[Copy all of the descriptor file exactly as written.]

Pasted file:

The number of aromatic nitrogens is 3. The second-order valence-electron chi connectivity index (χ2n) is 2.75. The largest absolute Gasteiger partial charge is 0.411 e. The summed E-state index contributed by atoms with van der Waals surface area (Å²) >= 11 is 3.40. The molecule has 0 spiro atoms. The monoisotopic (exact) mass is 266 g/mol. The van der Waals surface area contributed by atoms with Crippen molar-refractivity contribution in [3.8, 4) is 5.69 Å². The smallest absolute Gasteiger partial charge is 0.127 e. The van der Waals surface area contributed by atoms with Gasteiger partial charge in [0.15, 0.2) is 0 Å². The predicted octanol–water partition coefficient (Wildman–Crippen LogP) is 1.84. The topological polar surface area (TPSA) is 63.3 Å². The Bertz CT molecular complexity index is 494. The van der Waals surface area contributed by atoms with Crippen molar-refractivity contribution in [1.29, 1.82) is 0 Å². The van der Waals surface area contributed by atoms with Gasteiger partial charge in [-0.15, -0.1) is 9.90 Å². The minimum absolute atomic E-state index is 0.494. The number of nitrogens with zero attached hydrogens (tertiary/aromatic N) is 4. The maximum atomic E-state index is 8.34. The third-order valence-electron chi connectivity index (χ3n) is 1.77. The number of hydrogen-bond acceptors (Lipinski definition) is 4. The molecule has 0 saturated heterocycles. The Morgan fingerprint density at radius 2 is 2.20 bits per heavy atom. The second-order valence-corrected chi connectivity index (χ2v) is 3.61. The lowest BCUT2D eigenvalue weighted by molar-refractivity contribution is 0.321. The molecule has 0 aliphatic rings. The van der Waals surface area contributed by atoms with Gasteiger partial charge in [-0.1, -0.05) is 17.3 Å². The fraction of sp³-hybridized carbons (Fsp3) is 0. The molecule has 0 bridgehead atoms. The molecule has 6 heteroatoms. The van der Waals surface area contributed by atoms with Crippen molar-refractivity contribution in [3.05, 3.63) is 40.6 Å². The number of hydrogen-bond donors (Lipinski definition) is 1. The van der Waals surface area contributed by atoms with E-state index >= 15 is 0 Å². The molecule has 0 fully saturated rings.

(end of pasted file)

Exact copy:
The number of aromatic nitrogens is 3. The second-order valence-electron chi connectivity index (χ2n) is 2.75. The largest absolute Gasteiger partial charge is 0.411 e. The summed E-state index contributed by atoms with van der Waals surface area (Å²) >= 11 is 3.40. The molecule has 0 spiro atoms. The monoisotopic (exact) mass is 266 g/mol. The van der Waals surface area contributed by atoms with Crippen molar-refractivity contribution in [3.8, 4) is 5.69 Å². The smallest absolute Gasteiger partial charge is 0.127 e. The van der Waals surface area contributed by atoms with Gasteiger partial charge in [0.15, 0.2) is 0 Å². The predicted octanol–water partition coefficient (Wildman–Crippen LogP) is 1.84. The topological polar surface area (TPSA) is 63.3 Å². The Bertz CT molecular complexity index is 494. The van der Waals surface area contributed by atoms with Crippen molar-refractivity contribution in [1.29, 1.82) is 0 Å². The van der Waals surface area contributed by atoms with Gasteiger partial charge in [-0.15, -0.1) is 9.90 Å². The minimum absolute atomic E-state index is 0.494. The number of nitrogens with zero attached hydrogens (tertiary/aromatic N) is 4. The maximum atomic E-state index is 8.34. The third-order valence-electron chi connectivity index (χ3n) is 1.77. The number of hydrogen-bond acceptors (Lipinski definition) is 4. The molecule has 0 saturated heterocycles. The Morgan fingerprint density at radius 2 is 2.20 bits per heavy atom. The second-order valence-corrected chi connectivity index (χ2v) is 3.61. The lowest BCUT2D eigenvalue weighted by molar-refractivity contribution is 0.321. The molecule has 0 aliphatic rings. The van der Waals surface area contributed by atoms with Gasteiger partial charge in [-0.1, -0.05) is 17.3 Å². The fraction of sp³-hybridized carbons (Fsp3) is 0. The molecule has 0 bridgehead atoms. The molecule has 6 heteroatoms. The van der Waals surface area contributed by atoms with Crippen molar-refractivity contribution in [3.05, 3.63) is 40.6 Å². The number of hydrogen-bond donors (Lipinski definition) is 1. The van der Waals surface area contributed by atoms with E-state index >= 15 is 0 Å². The molecule has 0 fully saturated rings.